- Museum number
- Object: The Luzira Head
Terracotta head, of a woman or a man; hollow, with applied decoration and features.
Height: 17 centimetres
Width: 15 centimetres
Depth: 15 centimetres
- Curator's comments
There are no parallels to the Luzira Head in the whole of Uganda. Analysis of the fragments suggests that there were possibly four figures originally, which were broken before placed in a pit. The associated ceramics, and part of a polished stone axe suggest that the site was occupied for along period, possibly from the 2nd millennium AD until the 19th century.
The head is hollow and was probably completed separately from the body. The decoration and all the features were applied rather than being modelled on the figure. The applied clay on the head represents either a wig or more probably hair dressed in clay, a not uncommon practice among priests or other ritual practitioners. Below the head there are five coils, which could possibly indicate a necklace of some kind, though probably not of beads.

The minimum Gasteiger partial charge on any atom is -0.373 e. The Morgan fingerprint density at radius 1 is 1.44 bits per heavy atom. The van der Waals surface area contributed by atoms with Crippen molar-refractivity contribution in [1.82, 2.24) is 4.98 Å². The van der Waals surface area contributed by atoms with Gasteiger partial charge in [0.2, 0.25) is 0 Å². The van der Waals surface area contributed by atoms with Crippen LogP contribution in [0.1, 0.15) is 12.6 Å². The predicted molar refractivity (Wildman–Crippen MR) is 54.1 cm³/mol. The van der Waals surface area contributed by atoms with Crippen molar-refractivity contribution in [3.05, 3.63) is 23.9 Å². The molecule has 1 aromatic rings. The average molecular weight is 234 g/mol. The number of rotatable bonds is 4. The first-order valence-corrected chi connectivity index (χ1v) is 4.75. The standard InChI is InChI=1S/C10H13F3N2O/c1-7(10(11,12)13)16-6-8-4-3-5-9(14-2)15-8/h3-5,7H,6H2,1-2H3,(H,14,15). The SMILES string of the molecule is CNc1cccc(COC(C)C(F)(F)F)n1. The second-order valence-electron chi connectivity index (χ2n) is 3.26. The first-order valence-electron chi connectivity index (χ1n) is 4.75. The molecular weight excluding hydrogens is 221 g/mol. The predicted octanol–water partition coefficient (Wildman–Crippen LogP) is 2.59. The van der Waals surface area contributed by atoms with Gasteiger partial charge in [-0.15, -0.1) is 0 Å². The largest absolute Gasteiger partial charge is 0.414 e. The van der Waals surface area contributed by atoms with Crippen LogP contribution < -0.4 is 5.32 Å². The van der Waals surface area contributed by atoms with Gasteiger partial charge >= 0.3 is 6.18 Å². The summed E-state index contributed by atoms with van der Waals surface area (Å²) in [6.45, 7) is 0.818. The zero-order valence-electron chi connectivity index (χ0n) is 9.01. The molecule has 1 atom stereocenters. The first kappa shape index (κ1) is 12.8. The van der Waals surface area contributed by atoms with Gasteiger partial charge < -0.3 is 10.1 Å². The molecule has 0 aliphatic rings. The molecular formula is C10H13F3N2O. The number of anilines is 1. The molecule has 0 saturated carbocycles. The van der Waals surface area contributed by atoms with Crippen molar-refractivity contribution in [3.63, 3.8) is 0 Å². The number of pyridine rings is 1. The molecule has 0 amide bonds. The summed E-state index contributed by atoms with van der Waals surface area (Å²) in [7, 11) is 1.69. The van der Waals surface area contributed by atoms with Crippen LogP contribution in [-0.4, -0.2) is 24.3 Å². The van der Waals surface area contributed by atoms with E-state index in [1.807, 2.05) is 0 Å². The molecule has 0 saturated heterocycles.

Luzira was the site of a shrine whose guardians were of the Buganda Otter clan (ng’onge), barkcloth makers to the royal household; a more modern shrine existed on the hill above. It is assumed that the figures were shrine furniture with the pots for offerings or belonging to the priest or priestess. Location of both the original and later shrine suggests that it was associated with the religion of Buganda around the lake where other shrines, mostly devoted to the lake spirits or nature deities, were also located.
T. Phillips (ed.), Africa, the art of a continent (London, Royal Academy, 1995) pp:140
The Luzira collection consists of a terracotta head and lower torso, about other fourteen broken terracotta pieces and more than one hundred pot sherds. It also includes objects such as an axe.
- On display (G25/dc22)
- Acquisition date
- Africa, Oceania and the Americas
- Registration number